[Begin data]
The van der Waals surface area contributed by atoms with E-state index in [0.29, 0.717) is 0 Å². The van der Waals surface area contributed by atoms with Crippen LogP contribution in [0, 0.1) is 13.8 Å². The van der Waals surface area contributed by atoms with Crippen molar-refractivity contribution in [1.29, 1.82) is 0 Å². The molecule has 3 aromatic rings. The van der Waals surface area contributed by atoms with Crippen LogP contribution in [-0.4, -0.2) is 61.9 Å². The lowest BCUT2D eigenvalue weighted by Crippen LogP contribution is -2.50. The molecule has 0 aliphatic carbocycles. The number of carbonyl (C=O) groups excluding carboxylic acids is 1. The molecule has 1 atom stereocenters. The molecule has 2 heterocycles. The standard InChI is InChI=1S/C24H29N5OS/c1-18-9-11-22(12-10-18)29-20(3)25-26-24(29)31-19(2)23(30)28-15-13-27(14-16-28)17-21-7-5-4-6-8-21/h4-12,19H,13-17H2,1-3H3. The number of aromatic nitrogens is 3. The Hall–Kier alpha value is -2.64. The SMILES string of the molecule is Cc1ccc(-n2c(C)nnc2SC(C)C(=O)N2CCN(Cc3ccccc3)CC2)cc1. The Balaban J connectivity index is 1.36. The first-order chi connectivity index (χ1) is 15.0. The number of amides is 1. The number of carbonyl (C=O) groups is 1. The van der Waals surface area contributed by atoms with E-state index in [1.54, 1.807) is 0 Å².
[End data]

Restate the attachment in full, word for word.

The van der Waals surface area contributed by atoms with E-state index in [0.29, 0.717) is 0 Å². The van der Waals surface area contributed by atoms with Crippen LogP contribution in [0, 0.1) is 13.8 Å². The van der Waals surface area contributed by atoms with Crippen molar-refractivity contribution in [1.29, 1.82) is 0 Å². The molecule has 3 aromatic rings. The van der Waals surface area contributed by atoms with Crippen LogP contribution in [-0.4, -0.2) is 61.9 Å². The lowest BCUT2D eigenvalue weighted by Crippen LogP contribution is -2.50. The molecule has 0 aliphatic carbocycles. The number of carbonyl (C=O) groups excluding carboxylic acids is 1. The molecule has 1 atom stereocenters. The molecule has 2 heterocycles. The standard InChI is InChI=1S/C24H29N5OS/c1-18-9-11-22(12-10-18)29-20(3)25-26-24(29)31-19(2)23(30)28-15-13-27(14-16-28)17-21-7-5-4-6-8-21/h4-12,19H,13-17H2,1-3H3. The number of aromatic nitrogens is 3. The Hall–Kier alpha value is -2.64. The SMILES string of the molecule is Cc1ccc(-n2c(C)nnc2SC(C)C(=O)N2CCN(Cc3ccccc3)CC2)cc1. The Balaban J connectivity index is 1.36. The first-order chi connectivity index (χ1) is 15.0. The number of amides is 1. The number of carbonyl (C=O) groups is 1. The van der Waals surface area contributed by atoms with E-state index in [1.54, 1.807) is 0 Å².